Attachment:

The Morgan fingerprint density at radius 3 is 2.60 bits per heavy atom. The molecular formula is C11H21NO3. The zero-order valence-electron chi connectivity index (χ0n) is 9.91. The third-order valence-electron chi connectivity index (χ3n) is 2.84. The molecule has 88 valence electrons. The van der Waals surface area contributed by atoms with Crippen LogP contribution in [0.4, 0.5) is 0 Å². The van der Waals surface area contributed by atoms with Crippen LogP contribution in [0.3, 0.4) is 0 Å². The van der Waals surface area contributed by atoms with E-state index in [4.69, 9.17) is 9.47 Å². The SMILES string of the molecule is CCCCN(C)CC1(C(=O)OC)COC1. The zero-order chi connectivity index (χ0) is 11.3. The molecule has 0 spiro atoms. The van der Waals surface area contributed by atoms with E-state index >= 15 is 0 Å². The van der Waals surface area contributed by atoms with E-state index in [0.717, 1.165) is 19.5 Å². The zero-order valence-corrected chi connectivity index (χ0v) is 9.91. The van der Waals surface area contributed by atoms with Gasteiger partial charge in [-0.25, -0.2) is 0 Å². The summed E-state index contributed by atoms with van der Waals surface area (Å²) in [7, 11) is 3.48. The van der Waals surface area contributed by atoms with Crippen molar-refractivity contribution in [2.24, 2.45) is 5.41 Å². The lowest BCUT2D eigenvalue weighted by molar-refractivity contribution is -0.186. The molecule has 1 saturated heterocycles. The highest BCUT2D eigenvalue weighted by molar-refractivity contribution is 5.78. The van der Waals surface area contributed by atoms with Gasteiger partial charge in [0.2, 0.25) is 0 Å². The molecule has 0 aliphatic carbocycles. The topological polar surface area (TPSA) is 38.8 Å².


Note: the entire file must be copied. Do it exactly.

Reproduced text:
The Morgan fingerprint density at radius 3 is 2.60 bits per heavy atom. The molecular formula is C11H21NO3. The zero-order valence-electron chi connectivity index (χ0n) is 9.91. The third-order valence-electron chi connectivity index (χ3n) is 2.84. The molecule has 88 valence electrons. The van der Waals surface area contributed by atoms with Crippen LogP contribution in [0.4, 0.5) is 0 Å². The van der Waals surface area contributed by atoms with Crippen LogP contribution in [0.3, 0.4) is 0 Å². The van der Waals surface area contributed by atoms with E-state index in [4.69, 9.17) is 9.47 Å². The SMILES string of the molecule is CCCCN(C)CC1(C(=O)OC)COC1. The zero-order chi connectivity index (χ0) is 11.3. The molecule has 0 spiro atoms. The van der Waals surface area contributed by atoms with E-state index >= 15 is 0 Å². The van der Waals surface area contributed by atoms with E-state index in [0.717, 1.165) is 19.5 Å². The zero-order valence-corrected chi connectivity index (χ0v) is 9.91. The van der Waals surface area contributed by atoms with Gasteiger partial charge in [-0.25, -0.2) is 0 Å². The summed E-state index contributed by atoms with van der Waals surface area (Å²) in [7, 11) is 3.48. The van der Waals surface area contributed by atoms with Crippen molar-refractivity contribution in [2.24, 2.45) is 5.41 Å². The lowest BCUT2D eigenvalue weighted by molar-refractivity contribution is -0.186. The molecule has 1 saturated heterocycles. The highest BCUT2D eigenvalue weighted by molar-refractivity contribution is 5.78. The van der Waals surface area contributed by atoms with Gasteiger partial charge in [0.2, 0.25) is 0 Å². The molecule has 0 aliphatic carbocycles. The topological polar surface area (TPSA) is 38.8 Å².